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Subject: RE: Request Clarification on section 7.17 Authz decision of the 3.0 Core Spec

Since the spec doesn’t say how that policy combining algorithm is to be specified to the PDP (the spec doesn’t cover much of anything of PDP configuration), I think we have to consider it a vendor specific implementation detail.


To avoid having to create an external config setting in our PDP implementation, we simply require that the PDP be assigned exactly one policyset, so that the selection of combining algorithm is explicit and authored in the usual policy admin environment.




Danny Thorpe

Authorization Architect

Dell | Identity & Access Management, Quest Software


Quest Software is now part of Dell.


From: xacml@lists.oasis-open.org [mailto:xacml@lists.oasis-open.org] On Behalf Of Hill, Richard C
Sent: Tuesday, June 25, 2013 1:34 PM
To: xacml@lists.oasis-open.org
Subject: [xacml] Request Clarification on section 7.17 Authz decision of the 3.0 Core Spec


The TNC MAP Authorization focal ask for clarification regarding a section of the XACML core spec, in which I was unable to definitively answer, so I agreed to bring the question to the XACML TC list.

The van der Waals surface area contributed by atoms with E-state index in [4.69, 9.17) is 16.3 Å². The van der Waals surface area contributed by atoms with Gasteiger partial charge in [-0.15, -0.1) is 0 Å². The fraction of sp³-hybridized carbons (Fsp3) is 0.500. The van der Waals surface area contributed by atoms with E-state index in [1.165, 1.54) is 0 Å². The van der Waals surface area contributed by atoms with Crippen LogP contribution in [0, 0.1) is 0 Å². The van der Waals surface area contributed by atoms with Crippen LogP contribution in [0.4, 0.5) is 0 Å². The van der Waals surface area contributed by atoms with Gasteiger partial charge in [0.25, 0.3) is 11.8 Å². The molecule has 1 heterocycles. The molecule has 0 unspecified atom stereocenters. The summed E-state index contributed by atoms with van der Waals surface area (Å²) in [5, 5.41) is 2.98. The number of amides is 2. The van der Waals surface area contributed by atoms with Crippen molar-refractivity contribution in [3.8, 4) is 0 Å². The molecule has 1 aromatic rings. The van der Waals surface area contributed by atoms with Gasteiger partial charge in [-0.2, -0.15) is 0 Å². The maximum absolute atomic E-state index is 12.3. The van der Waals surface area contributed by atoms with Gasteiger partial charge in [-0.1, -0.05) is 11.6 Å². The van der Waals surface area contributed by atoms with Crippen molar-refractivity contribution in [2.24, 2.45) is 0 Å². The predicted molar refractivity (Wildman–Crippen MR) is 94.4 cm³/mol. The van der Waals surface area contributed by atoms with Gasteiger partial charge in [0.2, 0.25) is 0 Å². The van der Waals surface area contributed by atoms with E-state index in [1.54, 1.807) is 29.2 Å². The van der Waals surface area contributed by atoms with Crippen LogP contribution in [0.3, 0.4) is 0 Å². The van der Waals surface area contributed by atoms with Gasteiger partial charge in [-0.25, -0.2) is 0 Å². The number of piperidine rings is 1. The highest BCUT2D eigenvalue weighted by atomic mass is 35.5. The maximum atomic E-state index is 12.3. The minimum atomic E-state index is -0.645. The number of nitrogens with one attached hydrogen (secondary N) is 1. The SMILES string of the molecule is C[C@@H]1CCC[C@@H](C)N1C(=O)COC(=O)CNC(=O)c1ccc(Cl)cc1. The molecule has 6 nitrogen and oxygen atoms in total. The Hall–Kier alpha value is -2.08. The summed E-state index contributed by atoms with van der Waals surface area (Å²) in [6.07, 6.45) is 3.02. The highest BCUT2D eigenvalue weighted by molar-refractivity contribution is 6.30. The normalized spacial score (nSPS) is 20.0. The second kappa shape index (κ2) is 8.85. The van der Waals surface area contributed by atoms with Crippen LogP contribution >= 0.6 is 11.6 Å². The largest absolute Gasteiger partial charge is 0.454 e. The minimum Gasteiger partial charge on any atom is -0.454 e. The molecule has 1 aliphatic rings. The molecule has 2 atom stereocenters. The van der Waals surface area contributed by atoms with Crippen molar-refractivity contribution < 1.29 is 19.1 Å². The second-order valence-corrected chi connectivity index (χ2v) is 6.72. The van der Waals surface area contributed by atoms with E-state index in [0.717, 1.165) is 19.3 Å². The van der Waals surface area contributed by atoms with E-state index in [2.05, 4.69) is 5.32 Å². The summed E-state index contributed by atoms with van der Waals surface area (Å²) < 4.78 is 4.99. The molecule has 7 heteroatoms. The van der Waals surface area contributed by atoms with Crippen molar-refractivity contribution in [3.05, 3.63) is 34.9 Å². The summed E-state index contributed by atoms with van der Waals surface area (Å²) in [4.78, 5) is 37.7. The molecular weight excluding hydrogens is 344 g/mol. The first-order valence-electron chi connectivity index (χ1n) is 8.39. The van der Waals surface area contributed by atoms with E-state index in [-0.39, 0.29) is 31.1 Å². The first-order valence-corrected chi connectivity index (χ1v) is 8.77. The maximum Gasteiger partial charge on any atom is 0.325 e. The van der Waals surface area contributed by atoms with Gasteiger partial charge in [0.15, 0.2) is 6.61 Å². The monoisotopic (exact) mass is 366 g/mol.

The XACML spec states:


7.17 Authorization decision

In relation to a particular decision request, the PDP is defined by a policy-combining algorithm and a set of policies and/or policy sets. The PDP SHALL return a response context as if it had evaluated a single policy set consisting of this policy-combining algorithm and the set of policies and/or policy sets.


Question: Does the PDP have a default/root PolicySet with a policy-combining algorithm even if it’s not explicitly defined? If so, what is the policy-combining algorithm?


Let me walk through a scenario:


When a PDP receives an XACML request, the PDP looks for all applicable policies and policy sets (as determined by section 5.6 Element <Target>). Let’s say it finds one Policy A and one Policy Set B. So, to me that would mean that the “policy set” is made up of Policy A and Policy Set B ( Set={A,B}). It’s my understanding that if, for example, Policy A has a PolicyReference or PolicySetReference to a policy or policy set outside of that set (e.g. Policy C) then it would be pulled in as part the evaluation of Policy A.


In addition, Policy A and Policy Set B will each have their own combining algorithm and each will evaluate to a single decision of either Permit, Deny, Indeterminate, or NotApplicable. For the sake of this scenario let’s say Policy A decision = Permit and Policy Set B decision = Deny. Here is where I agree it becomes fuzzy. The PDP can only return one decision and it must use a combining algorithm to determine the final verdict. Where does this combining algorithm come from? Where is it defined? Is there a default combining algorithm that the PDP uses?


- Richard Hill


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